Anyone citing seriously the Seralini et al. study immediately loses all credibility in my eyes.
That article was retracted chiefly because many professional statisticians (I am one) pointed out that this study was, from the point of view of basic statistical methodology, a complete joke. In no significant way did this study establish any correlation between GMO and rat tumors (which is not to say it can't exist. Just that the data collected from this particular study does not prove anything).
It is laughable how the piece you link to suggests a big conspiration because the paper was retracted despite its original publication undergoing a "rigorous peer review". The fact of the matter is, peer review can fail big time (given the number of submitted scientific papers, that is hardly a surprise), and journals should definitely retract papers when it turns out after publication that they are a methodological disgrace.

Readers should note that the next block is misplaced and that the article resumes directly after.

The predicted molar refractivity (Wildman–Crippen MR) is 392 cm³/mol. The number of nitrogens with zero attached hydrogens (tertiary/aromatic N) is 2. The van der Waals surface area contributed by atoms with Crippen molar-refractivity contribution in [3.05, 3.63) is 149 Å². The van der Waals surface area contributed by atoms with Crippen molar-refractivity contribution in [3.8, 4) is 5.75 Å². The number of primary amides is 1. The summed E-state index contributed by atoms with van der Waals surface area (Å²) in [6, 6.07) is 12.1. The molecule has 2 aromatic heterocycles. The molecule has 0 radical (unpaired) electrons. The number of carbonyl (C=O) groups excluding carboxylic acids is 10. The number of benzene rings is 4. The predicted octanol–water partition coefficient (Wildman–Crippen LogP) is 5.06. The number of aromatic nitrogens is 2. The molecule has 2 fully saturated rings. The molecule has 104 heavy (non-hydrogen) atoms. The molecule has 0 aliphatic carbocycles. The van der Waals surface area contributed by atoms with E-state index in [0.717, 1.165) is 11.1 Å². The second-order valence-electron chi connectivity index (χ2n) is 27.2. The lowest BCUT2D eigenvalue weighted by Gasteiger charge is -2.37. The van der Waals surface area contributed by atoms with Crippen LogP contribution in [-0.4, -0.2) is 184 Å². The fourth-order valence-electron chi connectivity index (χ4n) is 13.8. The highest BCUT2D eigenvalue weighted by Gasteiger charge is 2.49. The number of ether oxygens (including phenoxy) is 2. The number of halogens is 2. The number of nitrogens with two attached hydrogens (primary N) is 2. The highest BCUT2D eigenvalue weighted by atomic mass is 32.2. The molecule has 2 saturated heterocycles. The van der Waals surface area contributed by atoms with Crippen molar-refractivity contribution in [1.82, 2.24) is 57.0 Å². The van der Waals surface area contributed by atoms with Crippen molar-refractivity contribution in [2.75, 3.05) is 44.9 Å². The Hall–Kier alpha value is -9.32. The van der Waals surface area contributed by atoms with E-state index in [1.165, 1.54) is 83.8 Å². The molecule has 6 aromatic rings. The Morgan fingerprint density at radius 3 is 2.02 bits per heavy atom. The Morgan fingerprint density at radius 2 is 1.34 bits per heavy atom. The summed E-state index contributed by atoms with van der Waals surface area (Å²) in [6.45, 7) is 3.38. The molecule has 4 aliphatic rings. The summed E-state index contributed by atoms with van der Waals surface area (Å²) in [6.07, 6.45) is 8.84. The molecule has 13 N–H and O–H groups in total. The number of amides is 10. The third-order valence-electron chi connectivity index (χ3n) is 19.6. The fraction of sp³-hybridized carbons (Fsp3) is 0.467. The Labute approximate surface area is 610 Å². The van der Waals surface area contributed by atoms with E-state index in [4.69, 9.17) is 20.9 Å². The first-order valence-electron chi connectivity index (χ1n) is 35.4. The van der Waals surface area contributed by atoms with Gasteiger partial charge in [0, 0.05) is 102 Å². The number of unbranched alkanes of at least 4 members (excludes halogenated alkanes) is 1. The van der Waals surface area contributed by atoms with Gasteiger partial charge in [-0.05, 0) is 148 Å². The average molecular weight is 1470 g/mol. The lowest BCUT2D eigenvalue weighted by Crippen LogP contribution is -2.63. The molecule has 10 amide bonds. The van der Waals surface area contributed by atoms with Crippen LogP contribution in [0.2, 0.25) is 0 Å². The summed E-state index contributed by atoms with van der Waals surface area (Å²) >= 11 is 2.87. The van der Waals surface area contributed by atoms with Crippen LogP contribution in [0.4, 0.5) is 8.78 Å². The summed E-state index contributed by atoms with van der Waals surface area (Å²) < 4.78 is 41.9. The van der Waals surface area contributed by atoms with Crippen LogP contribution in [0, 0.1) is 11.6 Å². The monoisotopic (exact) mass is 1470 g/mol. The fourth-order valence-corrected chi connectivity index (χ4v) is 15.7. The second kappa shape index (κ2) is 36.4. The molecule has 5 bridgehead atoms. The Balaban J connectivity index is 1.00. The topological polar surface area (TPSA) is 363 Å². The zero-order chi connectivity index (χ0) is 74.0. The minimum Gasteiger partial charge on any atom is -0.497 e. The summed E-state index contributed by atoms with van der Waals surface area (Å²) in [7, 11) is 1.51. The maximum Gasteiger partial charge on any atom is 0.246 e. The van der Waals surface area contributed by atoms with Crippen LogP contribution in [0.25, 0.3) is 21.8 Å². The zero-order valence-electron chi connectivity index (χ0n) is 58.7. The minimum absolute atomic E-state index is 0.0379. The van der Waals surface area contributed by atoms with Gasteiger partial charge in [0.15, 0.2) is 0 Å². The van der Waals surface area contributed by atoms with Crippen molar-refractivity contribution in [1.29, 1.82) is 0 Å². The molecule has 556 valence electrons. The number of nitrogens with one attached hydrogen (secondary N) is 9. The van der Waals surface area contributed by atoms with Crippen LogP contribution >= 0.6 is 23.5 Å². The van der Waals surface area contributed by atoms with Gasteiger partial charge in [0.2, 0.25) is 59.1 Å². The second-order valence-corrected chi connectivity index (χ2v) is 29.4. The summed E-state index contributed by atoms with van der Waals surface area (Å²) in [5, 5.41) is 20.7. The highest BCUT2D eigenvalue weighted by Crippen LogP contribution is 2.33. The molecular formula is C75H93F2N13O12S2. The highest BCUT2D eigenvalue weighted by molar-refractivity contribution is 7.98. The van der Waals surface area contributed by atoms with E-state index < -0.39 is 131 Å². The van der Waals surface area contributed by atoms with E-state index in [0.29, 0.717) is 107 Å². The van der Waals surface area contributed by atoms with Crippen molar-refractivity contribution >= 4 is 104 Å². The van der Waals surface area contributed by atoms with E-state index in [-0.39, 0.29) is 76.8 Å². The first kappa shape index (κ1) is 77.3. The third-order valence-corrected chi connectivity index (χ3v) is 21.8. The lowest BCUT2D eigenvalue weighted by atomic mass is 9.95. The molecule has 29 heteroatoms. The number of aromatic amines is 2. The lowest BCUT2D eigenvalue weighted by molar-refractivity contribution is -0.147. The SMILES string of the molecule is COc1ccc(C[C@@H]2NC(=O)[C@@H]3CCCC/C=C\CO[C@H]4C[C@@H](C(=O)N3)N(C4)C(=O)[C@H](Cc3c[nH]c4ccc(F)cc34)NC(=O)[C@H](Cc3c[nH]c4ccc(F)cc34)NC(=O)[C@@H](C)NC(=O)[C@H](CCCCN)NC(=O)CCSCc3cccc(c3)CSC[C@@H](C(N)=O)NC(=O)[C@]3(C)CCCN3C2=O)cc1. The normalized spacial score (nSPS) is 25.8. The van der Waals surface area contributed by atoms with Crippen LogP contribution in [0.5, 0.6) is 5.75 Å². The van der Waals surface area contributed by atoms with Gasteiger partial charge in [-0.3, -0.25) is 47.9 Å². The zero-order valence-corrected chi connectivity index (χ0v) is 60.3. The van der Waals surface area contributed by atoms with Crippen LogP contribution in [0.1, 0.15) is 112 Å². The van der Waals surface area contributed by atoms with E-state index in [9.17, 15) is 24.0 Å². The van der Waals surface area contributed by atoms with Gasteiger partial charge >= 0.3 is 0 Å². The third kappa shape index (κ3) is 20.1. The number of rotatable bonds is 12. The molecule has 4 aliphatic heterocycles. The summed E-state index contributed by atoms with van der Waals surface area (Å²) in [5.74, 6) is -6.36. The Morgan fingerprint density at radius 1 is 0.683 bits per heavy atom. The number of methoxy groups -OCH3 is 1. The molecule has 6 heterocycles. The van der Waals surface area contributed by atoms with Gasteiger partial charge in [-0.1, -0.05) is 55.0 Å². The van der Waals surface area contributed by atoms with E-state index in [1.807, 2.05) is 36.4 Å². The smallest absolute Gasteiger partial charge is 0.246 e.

Expose questionable scientific behavior practices, undisclosed conflicts of interests, biased studies, question established truths -- I am all in favor of it. But using bogus (and in this case sensationalist) studies to do so is self-contradictory. Bad science should be countered by good science, not by wishful thinking and vague conspiration theories.